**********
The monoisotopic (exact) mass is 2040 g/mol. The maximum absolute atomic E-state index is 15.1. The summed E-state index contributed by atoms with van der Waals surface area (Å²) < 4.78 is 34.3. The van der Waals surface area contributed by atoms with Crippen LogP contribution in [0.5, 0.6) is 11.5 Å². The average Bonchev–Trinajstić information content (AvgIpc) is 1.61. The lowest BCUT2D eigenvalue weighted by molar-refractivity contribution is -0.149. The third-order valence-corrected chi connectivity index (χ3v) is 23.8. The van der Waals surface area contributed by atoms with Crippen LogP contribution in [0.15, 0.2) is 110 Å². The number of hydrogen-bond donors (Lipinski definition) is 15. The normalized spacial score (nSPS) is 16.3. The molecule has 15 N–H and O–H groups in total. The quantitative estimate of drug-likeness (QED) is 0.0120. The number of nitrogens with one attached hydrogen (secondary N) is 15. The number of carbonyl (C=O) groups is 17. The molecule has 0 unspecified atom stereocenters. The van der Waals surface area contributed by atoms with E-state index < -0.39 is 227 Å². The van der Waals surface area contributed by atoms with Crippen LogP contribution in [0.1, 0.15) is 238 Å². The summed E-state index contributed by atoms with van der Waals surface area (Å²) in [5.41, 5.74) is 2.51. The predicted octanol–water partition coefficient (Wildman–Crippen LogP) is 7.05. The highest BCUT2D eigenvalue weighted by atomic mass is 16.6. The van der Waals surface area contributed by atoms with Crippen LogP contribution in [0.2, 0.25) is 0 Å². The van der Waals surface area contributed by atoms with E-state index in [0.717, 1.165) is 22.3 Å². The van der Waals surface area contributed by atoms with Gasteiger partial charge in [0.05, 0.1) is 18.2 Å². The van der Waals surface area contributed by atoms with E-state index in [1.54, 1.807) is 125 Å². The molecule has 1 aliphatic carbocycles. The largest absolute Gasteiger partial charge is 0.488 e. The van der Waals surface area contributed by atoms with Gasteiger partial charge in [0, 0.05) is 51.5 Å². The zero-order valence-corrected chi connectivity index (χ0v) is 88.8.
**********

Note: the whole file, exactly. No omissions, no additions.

The monoisotopic (exact) mass is 2040 g/mol. The maximum absolute atomic E-state index is 15.1. The summed E-state index contributed by atoms with van der Waals surface area (Å²) < 4.78 is 34.3. The van der Waals surface area contributed by atoms with Crippen LogP contribution in [0.5, 0.6) is 11.5 Å². The average Bonchev–Trinajstić information content (AvgIpc) is 1.61. The lowest BCUT2D eigenvalue weighted by molar-refractivity contribution is -0.149. The third-order valence-corrected chi connectivity index (χ3v) is 23.8. The van der Waals surface area contributed by atoms with Crippen LogP contribution in [0.15, 0.2) is 110 Å². The number of hydrogen-bond donors (Lipinski definition) is 15. The normalized spacial score (nSPS) is 16.3. The molecule has 15 N–H and O–H groups in total. The quantitative estimate of drug-likeness (QED) is 0.0120. The number of nitrogens with one attached hydrogen (secondary N) is 15. The number of carbonyl (C=O) groups is 17. The molecule has 0 unspecified atom stereocenters. The van der Waals surface area contributed by atoms with E-state index < -0.39 is 227 Å². The van der Waals surface area contributed by atoms with Crippen LogP contribution in [0.1, 0.15) is 238 Å². The summed E-state index contributed by atoms with van der Waals surface area (Å²) in [5.41, 5.74) is 2.51. The predicted octanol–water partition coefficient (Wildman–Crippen LogP) is 7.05. The highest BCUT2D eigenvalue weighted by atomic mass is 16.6. The van der Waals surface area contributed by atoms with Crippen LogP contribution in [0.2, 0.25) is 0 Å². The van der Waals surface area contributed by atoms with E-state index in [0.717, 1.165) is 22.3 Å². The van der Waals surface area contributed by atoms with Gasteiger partial charge in [0.05, 0.1) is 18.2 Å². The van der Waals surface area contributed by atoms with E-state index in [1.54, 1.807) is 125 Å². The molecule has 1 aliphatic carbocycles. The largest absolute Gasteiger partial charge is 0.488 e. The van der Waals surface area contributed by atoms with Gasteiger partial charge in [0, 0.05) is 51.5 Å². The zero-order valence-corrected chi connectivity index (χ0v) is 88.8.